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Mith, a question: Discrete Mathematics for Game Programmers?


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#1 Alpha_ProgDes   Crossbones+   -  Reputation: 4692

Posted 08 November 2004 - 11:09 AM

well i just ordered his book and i must say, it's actually understandable and easy to read. the size of the book had a little distraught but reading the first few chapters made me very happy. so i'm wondering Mr. Penton (aka Mithrandir) could you make a Discrete Mathematics for Game Programmers and make us all so so so happy?! thanks. edit: obviously the wrong word threw too many people off. [Edited by - Alpha_ProgDes on November 8, 2004 7:37:11 PM]

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#2 Eelco   Members   -  Reputation: 301

Posted 08 November 2004 - 11:15 AM

youre asking someone to write a book you just bought?

sorry i dont think its going to happen. there isnt much incentive to write a book that already exists. just buying the same book again is much more efficient.

#3 ArchWizard   Members   -  Reputation: 1082

Posted 08 November 2004 - 11:20 AM

Quote:
Original post by Eelco
youre asking someone to write a book you just bought?

sorry i dont think its going to happen. there isnt much incentive to write a book that already exists. just buying the same book again is much more efficient.


Actually, Mith wrote a book called Data Structures for Game Programmers, which admittedly sounds similar to my uneducated mind, but may be different nonetheless from what Alpha is proposing. How? I cannot say.

"Sir, it is pie." - Mark TwainThe ArchWizard's site.

#4 Mage2k   Members   -  Reputation: 336

Posted 08 November 2004 - 12:42 PM

Perhaps by Discrete Structures he meant Discrete Mathematics?
---------------------------------------------------There are 10 kinds of people in the world:Those that understand binary, and those that dont...Mage

#5 Alpha_ProgDes   Crossbones+   -  Reputation: 4692

Posted 08 November 2004 - 01:36 PM

Quote:
Original post by Mage2k
Perhaps by Discrete Structures he meant Discrete Mathematics?

actually i did. ++points for you. thanks.

#6 WilyCoder   Members   -  Reputation: 100

Posted 08 November 2004 - 02:02 PM

For what its worth, the second course I took on Discrete Structures, was almost completely disjoint from the first.

The second Discrete course covered the various theoretical models of computation and the associated languages that they can parse/generate.

Among them were:

Deterministic Finite Automata (DFAs),
Non-Deterministic Finite Automata (NFAs),
Push Down Automata (PDAs),
and Turing Machines.

Now here are the associated links to articles that were written for GameDev:

Algorithmic Forays, Part 1 (Finite State Machines)

Algorithmit Forays, Part 2 (Finite State Machines and Regular Expressions)

Algorithmit Forays, Part 3 (NFAs and DFAs)

Algorithmit Forays, Part 4 (NFAs continued)

Algorithmit Forays, Part 5 (NFAs and Thompson's Construction)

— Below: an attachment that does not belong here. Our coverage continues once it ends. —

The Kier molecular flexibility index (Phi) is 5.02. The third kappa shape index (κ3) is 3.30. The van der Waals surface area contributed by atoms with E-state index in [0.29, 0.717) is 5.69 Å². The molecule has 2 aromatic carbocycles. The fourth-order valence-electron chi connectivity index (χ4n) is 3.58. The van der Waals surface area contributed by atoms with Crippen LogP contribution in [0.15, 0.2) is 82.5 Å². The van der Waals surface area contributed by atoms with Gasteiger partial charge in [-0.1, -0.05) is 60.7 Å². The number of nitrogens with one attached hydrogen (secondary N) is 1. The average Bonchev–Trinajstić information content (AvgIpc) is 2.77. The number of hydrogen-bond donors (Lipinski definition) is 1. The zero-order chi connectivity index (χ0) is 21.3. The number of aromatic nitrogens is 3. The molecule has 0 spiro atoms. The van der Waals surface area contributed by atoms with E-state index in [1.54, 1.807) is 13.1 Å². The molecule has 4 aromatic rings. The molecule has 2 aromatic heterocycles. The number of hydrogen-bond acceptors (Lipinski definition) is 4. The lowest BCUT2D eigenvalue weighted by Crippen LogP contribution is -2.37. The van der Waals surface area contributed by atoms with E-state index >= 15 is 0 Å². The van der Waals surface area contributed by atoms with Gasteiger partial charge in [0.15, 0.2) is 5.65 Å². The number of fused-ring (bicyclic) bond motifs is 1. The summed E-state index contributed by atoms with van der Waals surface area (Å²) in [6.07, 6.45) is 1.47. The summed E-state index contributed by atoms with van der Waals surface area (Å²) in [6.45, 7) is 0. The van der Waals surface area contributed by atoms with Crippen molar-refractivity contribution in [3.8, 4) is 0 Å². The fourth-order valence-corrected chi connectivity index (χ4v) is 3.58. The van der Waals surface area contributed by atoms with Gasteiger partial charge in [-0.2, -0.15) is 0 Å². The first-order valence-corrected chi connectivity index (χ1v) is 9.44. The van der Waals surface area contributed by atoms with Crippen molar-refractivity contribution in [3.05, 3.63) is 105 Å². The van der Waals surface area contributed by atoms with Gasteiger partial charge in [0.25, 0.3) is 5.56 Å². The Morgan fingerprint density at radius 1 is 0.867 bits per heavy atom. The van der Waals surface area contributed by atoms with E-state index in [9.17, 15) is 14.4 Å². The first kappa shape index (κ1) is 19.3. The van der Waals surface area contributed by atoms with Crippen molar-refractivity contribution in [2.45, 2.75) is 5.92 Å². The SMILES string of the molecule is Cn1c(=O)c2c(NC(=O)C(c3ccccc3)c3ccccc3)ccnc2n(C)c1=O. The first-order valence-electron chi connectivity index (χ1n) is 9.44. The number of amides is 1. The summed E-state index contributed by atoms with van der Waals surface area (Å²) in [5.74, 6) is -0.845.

Algorithmit Forays, Part 6 (NFA to DFA conversion)

All are recommended reading.

#7 Alpha_ProgDes   Crossbones+   -  Reputation: 4692

Posted 08 November 2004 - 02:06 PM

thanks Wily.

so i'm not crazy Discrete Structures == Discrete Mathematics!

in either case, i'll be checkin those soon.

#8 temp_ie_cant_thinkof_name   Banned   -  Reputation: 100

Posted 08 November 2004 - 02:14 PM

Goto your local uni library. You'll probably find every math book you'll need for a while + 1. Or go to a pubilc library that's not on a uni campus and if they don't have the book they probably have the option to check it out from the uni library.

#9 Alpha_ProgDes   Crossbones+   -  Reputation: 4692

Posted 08 November 2004 - 02:45 PM

i think you miss the point of my post and maybe you haven't read Mith's book. the book is very easy to understand and is geared to game programmers, intermediate level but beginners should be able to pick it up as well. so that's why i "requested" a Discrete Structures/Mathematics from him. i'm hoping he'd write it in the same fashion. actually it doesn't have to be him particularly. it can be anyone, but since i have and read his book (and am quite satisfied) i queried him first.

#10 WilyCoder   Members   -  Reputation: 100

Posted 09 November 2004 - 02:31 AM

In that case I highly recommend you DO NOT read Thomas Sudkamp's book, "Machines and languages".

It is 100% theories and proofs, and very hard to read. While I cannot recommend a book that would be easy to read (for this topic), I can say that the best way to learn this kind of stuff may be to google for class notes from various universities.

Admittedly, it is going to be a challenging subject no matter what. That is just the nature of Discrete Math/Structures.

Good Luck :)

#11 Forcas   Members   -  Reputation: 181

Posted 09 November 2004 - 03:57 AM

Look into Mathematics: A Discrete Introduction, by Ed SCheinerman. That was the first discrete book I read. While it's easy, you can also learn a lot from it.

#12 Mithrandir   Members   -  Reputation: 607

Posted 09 November 2004 - 12:00 PM

PIE~!!!




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